Headaches, Migraines and Bipolar Disorder

Headaches, Migraines and Bipolar Disorder

I get nasty headaches with bipolar disorder. I don’t think they’re migraines, but I do have to take medication and typically have to lie down for the headaches to go away. They tend to happen about two hours after I get up in the morning (meaning medication side effects may play a part, certainly). And I know that I’m not the only person with bipolar disorder suffering with headaches or even migraines – there is, actually, a known link.

Bipolar Disorder and Headaches

In my case, my headaches may stem from my bipolar medication. Because of when they tend to occur (about two hours after taking the medication), that seems likely. Nevertheless, they do occur at other times, too, which makes me think that I also have bipolar-related headaches.

There don’t seem to be a lot of studies on bipolar disorder and headaches, per se, but there is quite a bit of information on bipolar disorder and migraine headaches.

Migraine Headaches and Bipolar Disorder

It’s been known for some time now (at least a decade) that bipolar disorder is correlated with migraine headaches. There is actually bi-directional link (i.e., if you have migraines you’re more likely to have bipolar and vice versa). I hate to say this kind of stuff about an already impossible disorder but I suppose, when it rains it pours.

Some people with bipolar disorder complain of migraine headaches but are migraine headaches and bipolar disorder related?In this 2015 meta-analysis (14 studies included), it was found that 34.8% of people with bipolar disorder, also had migraines. And more people with bipolar type II had migraines (54.17% compared with 32.7% for those with bipolar I). It was also found that the greatest prevalence of migraines in the bipolar population was in South America when compared to North America and Europe. (A big jump in South America. Something to do with the greater number of hours in the sun perhaps due to the photosensitivity found in migraine headaches?)

In this 2015 systematic review, 77% of bipolar II women Hs migraines. Also, up to 45% of people with “cyclothymic temperament” also suffered from migraines. This review concludes that bipolar-migraine comorbidity actually comprises a bipolar subtype.

(By the way, annual estimates of migraine prevalence in the general population range from 3.3% to 21.9% for women and from 0.7% to 16.1% for men.)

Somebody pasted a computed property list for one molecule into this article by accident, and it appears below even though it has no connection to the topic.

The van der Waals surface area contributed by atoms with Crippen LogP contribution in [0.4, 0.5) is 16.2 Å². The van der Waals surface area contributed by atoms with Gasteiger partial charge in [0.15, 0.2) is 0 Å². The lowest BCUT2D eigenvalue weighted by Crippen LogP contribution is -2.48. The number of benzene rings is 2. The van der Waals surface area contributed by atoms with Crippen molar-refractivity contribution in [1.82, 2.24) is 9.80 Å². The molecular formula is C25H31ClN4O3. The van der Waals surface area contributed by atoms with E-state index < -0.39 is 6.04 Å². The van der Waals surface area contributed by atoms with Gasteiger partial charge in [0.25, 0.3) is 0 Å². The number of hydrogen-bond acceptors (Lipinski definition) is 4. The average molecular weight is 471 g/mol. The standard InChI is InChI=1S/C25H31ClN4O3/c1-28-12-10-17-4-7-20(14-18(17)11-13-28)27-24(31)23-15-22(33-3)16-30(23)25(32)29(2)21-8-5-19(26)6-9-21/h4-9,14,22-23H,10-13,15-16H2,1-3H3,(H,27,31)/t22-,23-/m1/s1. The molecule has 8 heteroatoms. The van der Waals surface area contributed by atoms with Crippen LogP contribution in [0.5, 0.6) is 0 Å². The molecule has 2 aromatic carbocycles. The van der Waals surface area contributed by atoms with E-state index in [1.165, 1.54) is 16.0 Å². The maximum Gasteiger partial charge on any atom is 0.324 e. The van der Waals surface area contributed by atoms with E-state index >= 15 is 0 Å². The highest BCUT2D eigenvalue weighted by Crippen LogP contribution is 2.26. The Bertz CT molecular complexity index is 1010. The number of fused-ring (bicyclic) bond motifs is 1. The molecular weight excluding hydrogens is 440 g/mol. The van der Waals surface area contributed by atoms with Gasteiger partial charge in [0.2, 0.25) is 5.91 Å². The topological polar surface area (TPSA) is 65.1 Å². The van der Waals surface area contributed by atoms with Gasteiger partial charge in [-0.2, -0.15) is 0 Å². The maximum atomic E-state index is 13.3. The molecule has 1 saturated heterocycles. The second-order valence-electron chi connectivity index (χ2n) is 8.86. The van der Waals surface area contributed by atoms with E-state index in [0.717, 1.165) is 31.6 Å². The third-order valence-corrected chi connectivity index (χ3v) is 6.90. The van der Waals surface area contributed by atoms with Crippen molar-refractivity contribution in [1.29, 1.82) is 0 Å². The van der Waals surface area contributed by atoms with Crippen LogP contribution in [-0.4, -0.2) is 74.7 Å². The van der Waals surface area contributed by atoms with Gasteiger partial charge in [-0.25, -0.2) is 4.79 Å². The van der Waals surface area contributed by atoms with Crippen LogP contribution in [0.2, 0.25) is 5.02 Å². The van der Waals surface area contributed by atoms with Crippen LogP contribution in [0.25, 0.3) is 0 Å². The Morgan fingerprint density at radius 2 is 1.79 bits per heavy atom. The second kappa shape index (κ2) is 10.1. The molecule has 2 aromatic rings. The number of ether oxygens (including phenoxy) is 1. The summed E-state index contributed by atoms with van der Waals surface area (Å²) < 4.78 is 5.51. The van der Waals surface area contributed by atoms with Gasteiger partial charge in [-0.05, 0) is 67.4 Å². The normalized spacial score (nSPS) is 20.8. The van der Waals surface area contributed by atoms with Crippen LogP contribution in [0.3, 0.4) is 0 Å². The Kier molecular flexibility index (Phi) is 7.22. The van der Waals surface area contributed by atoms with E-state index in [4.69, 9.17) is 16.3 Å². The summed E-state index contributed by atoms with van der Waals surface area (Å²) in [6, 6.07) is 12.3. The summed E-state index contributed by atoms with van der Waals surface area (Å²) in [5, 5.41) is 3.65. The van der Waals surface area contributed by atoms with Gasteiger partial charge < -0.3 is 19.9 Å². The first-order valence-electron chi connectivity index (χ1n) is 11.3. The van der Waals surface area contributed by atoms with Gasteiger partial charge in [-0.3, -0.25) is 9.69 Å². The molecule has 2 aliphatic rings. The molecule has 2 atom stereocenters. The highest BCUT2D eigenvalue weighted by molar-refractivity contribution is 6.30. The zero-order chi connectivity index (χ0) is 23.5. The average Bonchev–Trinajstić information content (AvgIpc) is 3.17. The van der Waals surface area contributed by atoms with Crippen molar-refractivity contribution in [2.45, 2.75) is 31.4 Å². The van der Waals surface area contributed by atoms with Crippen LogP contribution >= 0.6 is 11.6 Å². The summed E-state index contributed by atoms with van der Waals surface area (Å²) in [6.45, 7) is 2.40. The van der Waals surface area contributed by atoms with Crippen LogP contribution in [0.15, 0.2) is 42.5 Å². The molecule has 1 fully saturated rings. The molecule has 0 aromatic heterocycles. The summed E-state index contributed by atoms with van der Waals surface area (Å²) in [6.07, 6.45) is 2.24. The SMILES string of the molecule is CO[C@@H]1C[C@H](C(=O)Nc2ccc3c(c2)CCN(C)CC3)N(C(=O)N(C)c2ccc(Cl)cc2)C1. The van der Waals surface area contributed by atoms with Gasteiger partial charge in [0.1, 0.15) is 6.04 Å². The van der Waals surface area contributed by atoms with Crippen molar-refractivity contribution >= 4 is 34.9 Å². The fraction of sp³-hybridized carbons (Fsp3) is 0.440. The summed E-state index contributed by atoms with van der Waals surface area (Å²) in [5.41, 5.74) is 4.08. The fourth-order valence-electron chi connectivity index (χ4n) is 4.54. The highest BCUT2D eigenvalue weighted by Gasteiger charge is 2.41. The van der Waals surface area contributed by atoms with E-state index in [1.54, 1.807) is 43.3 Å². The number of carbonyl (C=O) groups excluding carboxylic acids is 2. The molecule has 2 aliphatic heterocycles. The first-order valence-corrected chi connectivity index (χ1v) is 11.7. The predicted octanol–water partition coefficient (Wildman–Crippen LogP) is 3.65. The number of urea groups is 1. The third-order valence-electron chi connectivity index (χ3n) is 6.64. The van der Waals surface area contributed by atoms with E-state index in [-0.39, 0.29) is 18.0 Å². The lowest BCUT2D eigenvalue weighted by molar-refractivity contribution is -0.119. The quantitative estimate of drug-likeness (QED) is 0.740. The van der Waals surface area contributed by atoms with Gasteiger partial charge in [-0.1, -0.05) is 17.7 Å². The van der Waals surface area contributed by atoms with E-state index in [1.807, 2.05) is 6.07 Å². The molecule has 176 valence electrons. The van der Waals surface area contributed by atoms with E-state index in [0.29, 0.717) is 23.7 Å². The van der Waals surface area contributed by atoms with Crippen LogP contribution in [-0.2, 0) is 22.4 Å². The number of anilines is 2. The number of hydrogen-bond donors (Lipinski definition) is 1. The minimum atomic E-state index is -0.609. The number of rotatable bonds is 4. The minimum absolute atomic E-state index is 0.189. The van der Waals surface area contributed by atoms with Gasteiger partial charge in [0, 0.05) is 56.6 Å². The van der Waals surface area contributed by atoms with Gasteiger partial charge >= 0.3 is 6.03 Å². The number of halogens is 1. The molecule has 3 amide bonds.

The Problem with Migraine Headaches in Bipolar Disorder

I know, you’re saying, “Aren’t migraine headaches the problem with migraine headaches in bipolar disorder?” Well, yes, of course, you’re correct. But there are further issues.

For example, this study found that those with bipolar and comorbid migraines had worse treatment outcomes. They had more mood episodes (especially depressions) and a higher prevalence of other psychiatric and medical comorbidities.

It’s also worth noting that here, they found that those with bipolar disorder and migraine headaches were more likely to rapid-cycle and have panic attacks.

Did I mention when it rains it pours?

Treating Bipolar Disorder with Migraine Headaches

Of course, typical migraine headache treatments are used when one has bipolar disorder as well. These include:

  • Pain relievers
  • Triptans (blood vessel constriction medications; may cause mood fluctuations)
  • Ergots (Ergotamine and caffeine combination drugs, possibly less effective than triptans)
  • Anti-nausea medications
  • Opioid medications
  • Glucocorticoids (such as prednisone)

(This, by the way, brings me to another issue: drug seeking. People with mental illness are often seen as drug-seekers thanks to the high prevalence of substance use disorders with bipolar disorder. I suspect this makes it very hard for people with serious migraines to get adequate treatment as, of course, there is no physiological test for migraines as there is no physiological test for bipolar. Nevertheless, people with bipolar disorder deserve quality care, just like everyone else. It should not be assumed we are drug-seeking.)

In addition to the above, some studies have been done on bipolar disorder and migraines:

  • This study posits that treating inflammation will treat both the bipolar and the migraines.
  • This case report says adjunctive topiramate (Topamax) was helpful.
  • The above case report also says that adjunctive antidepressants may be helpful but, obviously, this carries risk for those with bipolar disorder.

There was also one study I found that linked positive headache treatment to bipolar disorder (good news):

Patients with reduction in headache frequency after treatment had lower scores on the . . . Major depression and Avoidant personality pattern scales and higher scores on the Alcohol Dependence, Self-Defeating personality pattern, Depressive personality pattern, Drug Dependence, Aggressive personality pattern and Bipolar. . .

In Short: Migraines and Bipolar

In short, if you have bipolar disorder and migraine headaches you are not alone. My suggestion would be not to let your bipolar disorder get in the way of proper migraine treatment; because, as the studies like to say, migraines pose “a significant burden” on the sufferer. We deserve the same quality of treatment as anyone else. Demand it.

Banner image by Flickr user Mislav Marohnić.

Inset image by Flickr user r. nial bradshaw.

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About Natasha Tracy

Natasha Tracy is an award-winning writer, speaker and consultant from the Pacific Northwest. She has been living with bipolar disorder for 18 years and has written more than 1000 articles on the subject.

Natasha’s New Book

Find more of Natasha’s work in her new book: Lost Marbles: Insights into My Life with Depression & Bipolar. Media inquiries can be emailed here.

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